The financial impact of the coronavirus pandemic on local supply-chain markets is still unknown although early indications are that it is harrowing. With the country sliding into its third recession since 1994 – growth contracted by 1,4% in the fourth quarter of 2019 – ratings agency Moody’s downgrading South Africa to junk status, and in a nationwide lockdown aimed at slowing the spread of the virus, local supply-chain service providers are scaling their operational capacities to reduced income, relying on dwindling cash reserves, and strengthening capacity in essential-services sectors such as food manufacturing and distribution and pharmaceuticals.

“Diversification of supply chains is probably going to be the new normal going forward,” says Stephen Smith, head of warehousing and storage at Bidvest International Logistics (BIL), one of South Africa’s largest logistics businesses. “Companies will be wary of putting all their eggs in one basket, so we expect that products will be sourced from numerous suppliers as opposed to one or two, which is currently the norm.”

BIL, which provides an end-to-end supply-chain solution across a number of different industries, including essential services in the retail, healthcare and perishables sectors, is beginning to see some clients increase stock levels in preparation for future supply constraints, while volumes for clients providing non-essential services is lessening. It says the automotive industry has been particularly hard hit, with a number of major manufacturers closing their production facilities in South Africa. New-vehicle sales statistics for March 2020 released by the National Association of Automobile Manufacturers of South Africa reflect a decline of almost 30%, with 14,150 fewer sales compared to the 47,695 vehicles sold in March last year. Equally significant were the number of export sales, reflecting a decline of 21,5% compared to March last year.

“We’re continually assessing the situation, and it’s very fluid at the moment,” says Smith, noting that the most obvious overall concern is when normalcy will return once the “flattening of the pandemic’s curve” has occurred in South Africa. “This is the big question and is requiring us to continually reassess, remain agile and responsive, and do all we can to meet immediate challenges.” BIL, across all departments including road freight and international logistics, is rotating staff where possible, operating with a skeleton complement for essential-services clients, and upholding strict safety and preventive measures. All employees have been issued with masks, gloves and sanitisers, while offices are disinfected regularly.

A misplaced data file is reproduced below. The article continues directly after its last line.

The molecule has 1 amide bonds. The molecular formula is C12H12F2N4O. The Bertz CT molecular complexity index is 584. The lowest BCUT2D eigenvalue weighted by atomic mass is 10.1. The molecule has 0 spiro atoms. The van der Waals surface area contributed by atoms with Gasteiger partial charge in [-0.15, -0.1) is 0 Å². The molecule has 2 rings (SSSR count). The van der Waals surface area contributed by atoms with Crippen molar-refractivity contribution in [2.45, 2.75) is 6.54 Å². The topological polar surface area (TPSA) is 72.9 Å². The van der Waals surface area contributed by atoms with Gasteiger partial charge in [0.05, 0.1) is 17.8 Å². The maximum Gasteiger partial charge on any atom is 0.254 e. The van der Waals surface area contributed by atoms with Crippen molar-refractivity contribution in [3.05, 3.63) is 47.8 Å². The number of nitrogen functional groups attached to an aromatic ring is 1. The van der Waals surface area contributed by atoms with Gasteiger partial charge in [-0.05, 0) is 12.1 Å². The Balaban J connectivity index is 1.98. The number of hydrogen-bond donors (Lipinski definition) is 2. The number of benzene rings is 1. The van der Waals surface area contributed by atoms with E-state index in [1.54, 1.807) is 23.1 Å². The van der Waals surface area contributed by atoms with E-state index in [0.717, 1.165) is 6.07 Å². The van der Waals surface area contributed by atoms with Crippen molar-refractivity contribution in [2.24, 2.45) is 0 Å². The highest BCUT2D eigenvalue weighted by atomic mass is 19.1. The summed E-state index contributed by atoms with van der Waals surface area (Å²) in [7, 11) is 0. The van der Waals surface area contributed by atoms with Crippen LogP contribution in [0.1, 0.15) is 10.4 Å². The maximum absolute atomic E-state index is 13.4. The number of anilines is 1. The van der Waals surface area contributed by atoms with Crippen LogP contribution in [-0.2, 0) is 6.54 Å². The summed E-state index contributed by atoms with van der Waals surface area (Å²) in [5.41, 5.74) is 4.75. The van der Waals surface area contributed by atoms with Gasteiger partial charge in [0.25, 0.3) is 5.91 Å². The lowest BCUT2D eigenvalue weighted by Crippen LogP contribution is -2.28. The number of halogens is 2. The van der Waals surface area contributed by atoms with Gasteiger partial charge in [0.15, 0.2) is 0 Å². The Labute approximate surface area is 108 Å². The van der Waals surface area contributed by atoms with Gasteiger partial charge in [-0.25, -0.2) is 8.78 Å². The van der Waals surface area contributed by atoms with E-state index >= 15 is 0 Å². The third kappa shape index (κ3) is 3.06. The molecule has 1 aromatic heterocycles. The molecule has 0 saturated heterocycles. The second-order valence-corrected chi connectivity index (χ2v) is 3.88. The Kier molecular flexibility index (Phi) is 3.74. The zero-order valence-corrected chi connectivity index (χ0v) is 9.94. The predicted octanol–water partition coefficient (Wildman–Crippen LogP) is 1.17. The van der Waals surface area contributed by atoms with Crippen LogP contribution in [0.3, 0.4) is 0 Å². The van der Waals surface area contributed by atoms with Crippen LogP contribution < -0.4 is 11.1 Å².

“We’re focusing more on the little things that require immediate, crucial attention, like strong safety and risk protocols,” says Marcus Ellappan, head of road freight for BIL. “The business as a whole is also looking at how we can leverage technology in these times of crisis to overcome some of the challenges we face.”

As part of its digitisation journey roadmap rollout, the company is increasingly using a combination of data analytics, automation, blockchain and the internet of things (IoT) to help reduce the cost of business while at the same time curbing corruption and ameliorating the problem of non-reliability of suppliers. To have meaningful in-depth sight of the full chain, a move away from paper to digitisation is needed, along with an assurance to upstream suppliers that their data is secure and private and therefore more easily shareable only with parties with whom they agree to share it. Most importantly, the digitisation or technological up-capacitating of supply chains needs to happen sooner rather than later, with an assumption that crises like COVID-19 may happen again.

Says Ellappan, “We as a nation, but as an organisation too, are resilient – and this should be reflected in how our businesses respond to an ever-changing environment and crises like COVID-19, and their impact on supply chains.”

Not only does the situation encourage clients to consider diversifying source markets, who they source from in those markets and how, but it provides an opportunity for supply-chain service providers to adjust, strengthen and adapt how they do business. Visibility and a greater level of transparency across the supply chain will allow both clients and supply-chain service providers to optimise efficiencies and increase agility to withstand the highs and lows of a volatile trading environment or the impact of crises.

“Regardless of how tough the operating environment may be, we will do the right thing during this crisis, legally, ethically and morally,” says Ellappan. “All industry bodies are in agreement that their members have to do the right, honourable thing, and most of us are supporting the lockdown rules. We’ve seen an improvement among the relevant authorities to enforce rules, and we as a company are applying a pragmatic one-day-at-a-time approach.

“Despite the enormity of the challenges we face, crises like these present us with opportunities to potentially reinvent ourselves, and I’ve no doubt that we as a business and an industry will pull together to see a better future.”